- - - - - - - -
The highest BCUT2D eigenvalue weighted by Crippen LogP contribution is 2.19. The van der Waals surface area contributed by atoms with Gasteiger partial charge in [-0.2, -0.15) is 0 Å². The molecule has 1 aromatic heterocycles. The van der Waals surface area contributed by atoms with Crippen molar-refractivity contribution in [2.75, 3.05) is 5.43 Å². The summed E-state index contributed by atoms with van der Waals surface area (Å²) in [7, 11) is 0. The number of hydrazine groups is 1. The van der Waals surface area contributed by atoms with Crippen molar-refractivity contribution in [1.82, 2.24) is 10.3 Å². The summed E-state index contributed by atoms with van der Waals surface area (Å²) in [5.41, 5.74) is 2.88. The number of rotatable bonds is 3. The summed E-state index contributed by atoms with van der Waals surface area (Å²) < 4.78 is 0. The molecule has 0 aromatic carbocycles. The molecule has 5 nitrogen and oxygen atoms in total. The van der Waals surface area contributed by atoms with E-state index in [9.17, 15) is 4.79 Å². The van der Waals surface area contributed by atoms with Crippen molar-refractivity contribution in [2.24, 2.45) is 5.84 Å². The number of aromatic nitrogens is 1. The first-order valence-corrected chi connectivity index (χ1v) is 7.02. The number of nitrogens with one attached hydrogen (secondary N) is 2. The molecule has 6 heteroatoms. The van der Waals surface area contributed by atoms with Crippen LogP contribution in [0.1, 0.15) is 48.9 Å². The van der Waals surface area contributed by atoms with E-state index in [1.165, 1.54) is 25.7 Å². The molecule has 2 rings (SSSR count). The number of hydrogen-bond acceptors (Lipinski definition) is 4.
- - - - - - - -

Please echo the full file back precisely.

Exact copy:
The highest BCUT2D eigenvalue weighted by Crippen LogP contribution is 2.19. The van der Waals surface area contributed by atoms with Gasteiger partial charge in [-0.2, -0.15) is 0 Å². The molecule has 1 aromatic heterocycles. The van der Waals surface area contributed by atoms with Crippen molar-refractivity contribution in [2.75, 3.05) is 5.43 Å². The summed E-state index contributed by atoms with van der Waals surface area (Å²) in [7, 11) is 0. The number of hydrazine groups is 1. The van der Waals surface area contributed by atoms with Crippen molar-refractivity contribution in [1.82, 2.24) is 10.3 Å². The summed E-state index contributed by atoms with van der Waals surface area (Å²) in [5.41, 5.74) is 2.88. The number of rotatable bonds is 3. The summed E-state index contributed by atoms with van der Waals surface area (Å²) < 4.78 is 0. The molecule has 0 aromatic carbocycles. The molecule has 5 nitrogen and oxygen atoms in total. The van der Waals surface area contributed by atoms with E-state index in [9.17, 15) is 4.79 Å². The van der Waals surface area contributed by atoms with Crippen molar-refractivity contribution in [2.24, 2.45) is 5.84 Å². The number of aromatic nitrogens is 1. The first-order valence-corrected chi connectivity index (χ1v) is 7.02. The number of nitrogens with one attached hydrogen (secondary N) is 2. The molecule has 6 heteroatoms. The van der Waals surface area contributed by atoms with Crippen LogP contribution in [0.1, 0.15) is 48.9 Å². The van der Waals surface area contributed by atoms with E-state index in [1.165, 1.54) is 25.7 Å². The molecule has 2 rings (SSSR count). The number of hydrogen-bond acceptors (Lipinski definition) is 4.